Time for a new chapter!

I am thrilled to announce that for the next eighteen months, I’ll be joining the fantastic crew at the Scholarly Communication Institute! I’m honored to join Bethany Nowviskie and her team on the current phase of SCI’s work: namely, assessing and rethinking methodological training in the humanities; helping to work on the framework of the stellar Praxis Program at the Scholars’ Lab; and contributing to the continued development of new-model scholarly publications. (For a fuller description, including more detail on the organizations we’ll be working with, see this Scholars’ Lab post.)

This new step marks an exciting transition for me. Over the past year, I’ve worked closely with Josh Greenberg to develop the Sloan Foundation’s budding Digital Information Technology program. In doing so, I’ve gotten to meet extraordinary people working on innovative projects related changes in scholarly communication in the digital age. In my new position with SCI, I’ll be focusing on a number of the same questions, but from a perspective grounded in the humanities. I’m also looking forward to working more deeply on #alt-ac issues, which I deeply care about (as these two posts reveal).

It will be an intense 18 months that I’m sure will be over too quickly. I can’t wait to dive in!

Teju Cole’s Open City

One of my favorite Brooklyn events is BAM’s Eat, Drink, and Be Literary series. When I was  brand new to NYC (still recent at three years ago), I convinced my not at all literarily-inclined spouse to check it out with me, and it remains one of the only bookish events he can stomach. Not only that, but the communal tables and delightful atmosphere foster such lovely conversation that we ended up meeting someone who has remained a good friend ever since. This same friend invited us to check out Teju Cole in this season’s line up, and I decided to read Open City before the event so that I could get more out of the evening.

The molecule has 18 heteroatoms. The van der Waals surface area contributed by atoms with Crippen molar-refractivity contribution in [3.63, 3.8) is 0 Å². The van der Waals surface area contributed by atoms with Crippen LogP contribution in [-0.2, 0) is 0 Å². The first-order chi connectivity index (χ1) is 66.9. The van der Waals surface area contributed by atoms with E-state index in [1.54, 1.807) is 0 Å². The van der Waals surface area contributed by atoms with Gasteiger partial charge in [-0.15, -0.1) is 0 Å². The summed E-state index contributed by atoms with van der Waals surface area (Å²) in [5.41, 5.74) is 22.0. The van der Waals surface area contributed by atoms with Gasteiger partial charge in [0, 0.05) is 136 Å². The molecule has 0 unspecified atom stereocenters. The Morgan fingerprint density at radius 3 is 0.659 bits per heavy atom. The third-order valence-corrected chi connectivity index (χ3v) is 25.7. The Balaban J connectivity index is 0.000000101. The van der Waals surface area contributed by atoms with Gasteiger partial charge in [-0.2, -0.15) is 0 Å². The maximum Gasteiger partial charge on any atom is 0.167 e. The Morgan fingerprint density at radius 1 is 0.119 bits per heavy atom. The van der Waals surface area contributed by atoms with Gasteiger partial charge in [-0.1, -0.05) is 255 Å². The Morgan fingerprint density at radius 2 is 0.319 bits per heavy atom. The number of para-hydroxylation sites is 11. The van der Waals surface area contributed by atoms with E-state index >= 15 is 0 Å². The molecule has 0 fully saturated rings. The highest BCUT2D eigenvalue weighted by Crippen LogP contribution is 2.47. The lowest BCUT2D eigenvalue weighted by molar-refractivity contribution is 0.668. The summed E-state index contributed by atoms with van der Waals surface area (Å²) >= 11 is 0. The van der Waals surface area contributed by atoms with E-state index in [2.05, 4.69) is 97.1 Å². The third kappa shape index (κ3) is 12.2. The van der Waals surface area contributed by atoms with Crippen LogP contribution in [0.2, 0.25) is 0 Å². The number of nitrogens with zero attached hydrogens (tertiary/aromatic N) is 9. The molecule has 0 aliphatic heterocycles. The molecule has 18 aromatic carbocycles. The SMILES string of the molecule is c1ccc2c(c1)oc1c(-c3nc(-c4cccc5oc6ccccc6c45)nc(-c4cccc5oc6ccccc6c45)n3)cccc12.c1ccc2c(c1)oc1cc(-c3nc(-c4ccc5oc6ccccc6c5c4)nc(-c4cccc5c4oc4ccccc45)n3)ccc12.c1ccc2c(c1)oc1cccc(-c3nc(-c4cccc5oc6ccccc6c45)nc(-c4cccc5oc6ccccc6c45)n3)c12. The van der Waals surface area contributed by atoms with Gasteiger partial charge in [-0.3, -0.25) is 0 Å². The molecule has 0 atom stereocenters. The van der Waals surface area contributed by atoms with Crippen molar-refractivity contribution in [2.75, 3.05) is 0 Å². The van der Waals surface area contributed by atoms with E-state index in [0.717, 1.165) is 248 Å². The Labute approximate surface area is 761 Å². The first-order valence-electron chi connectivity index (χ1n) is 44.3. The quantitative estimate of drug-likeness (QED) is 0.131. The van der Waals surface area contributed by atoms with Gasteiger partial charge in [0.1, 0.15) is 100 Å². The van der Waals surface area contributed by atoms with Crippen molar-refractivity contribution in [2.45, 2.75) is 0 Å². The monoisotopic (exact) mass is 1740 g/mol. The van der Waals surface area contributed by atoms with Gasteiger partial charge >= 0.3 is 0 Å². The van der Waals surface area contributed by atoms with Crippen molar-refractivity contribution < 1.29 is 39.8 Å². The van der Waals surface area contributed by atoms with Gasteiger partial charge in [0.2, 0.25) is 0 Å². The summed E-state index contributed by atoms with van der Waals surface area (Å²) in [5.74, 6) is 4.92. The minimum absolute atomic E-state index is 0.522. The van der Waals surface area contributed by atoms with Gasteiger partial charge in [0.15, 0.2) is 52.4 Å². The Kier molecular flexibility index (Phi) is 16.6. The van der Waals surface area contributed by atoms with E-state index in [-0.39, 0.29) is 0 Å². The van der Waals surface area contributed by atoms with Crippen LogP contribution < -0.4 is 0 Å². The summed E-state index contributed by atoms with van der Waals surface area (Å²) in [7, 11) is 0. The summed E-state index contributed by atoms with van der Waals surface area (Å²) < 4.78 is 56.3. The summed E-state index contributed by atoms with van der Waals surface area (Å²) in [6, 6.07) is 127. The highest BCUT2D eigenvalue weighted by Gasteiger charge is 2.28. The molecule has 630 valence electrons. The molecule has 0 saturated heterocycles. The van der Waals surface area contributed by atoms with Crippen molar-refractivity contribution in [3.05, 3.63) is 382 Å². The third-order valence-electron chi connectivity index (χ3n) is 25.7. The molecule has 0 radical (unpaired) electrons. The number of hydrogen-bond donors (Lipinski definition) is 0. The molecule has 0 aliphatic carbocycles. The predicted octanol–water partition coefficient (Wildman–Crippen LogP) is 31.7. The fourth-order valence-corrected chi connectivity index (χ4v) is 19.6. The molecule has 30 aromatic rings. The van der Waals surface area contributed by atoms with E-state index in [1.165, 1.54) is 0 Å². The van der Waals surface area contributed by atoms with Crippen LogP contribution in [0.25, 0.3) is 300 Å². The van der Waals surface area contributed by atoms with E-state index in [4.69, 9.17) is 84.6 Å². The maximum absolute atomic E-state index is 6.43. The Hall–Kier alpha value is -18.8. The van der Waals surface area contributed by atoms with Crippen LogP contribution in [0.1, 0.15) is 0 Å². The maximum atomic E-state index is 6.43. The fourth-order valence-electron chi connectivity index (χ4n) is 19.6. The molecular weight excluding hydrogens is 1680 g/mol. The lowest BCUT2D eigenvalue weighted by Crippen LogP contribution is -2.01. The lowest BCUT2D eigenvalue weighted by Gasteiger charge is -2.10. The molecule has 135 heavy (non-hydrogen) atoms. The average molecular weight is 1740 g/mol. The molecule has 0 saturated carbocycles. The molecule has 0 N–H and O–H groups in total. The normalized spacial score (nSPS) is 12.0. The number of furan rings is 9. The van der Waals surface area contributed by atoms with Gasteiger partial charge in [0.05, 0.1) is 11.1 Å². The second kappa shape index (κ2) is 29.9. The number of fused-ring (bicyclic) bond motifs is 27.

I was initially in two minds about the book, though I’ve come to like it more upon reflection. I love the way the narrator’s city walks set the story’s rhythm. I know those walks: wandering, dreamy, alone, till miles pass and you’re nowhere near where you started, as measured either by your thoughts or the street signs. It feels like a natural rhythm for a story, even if many more threads are opened than ever get closed.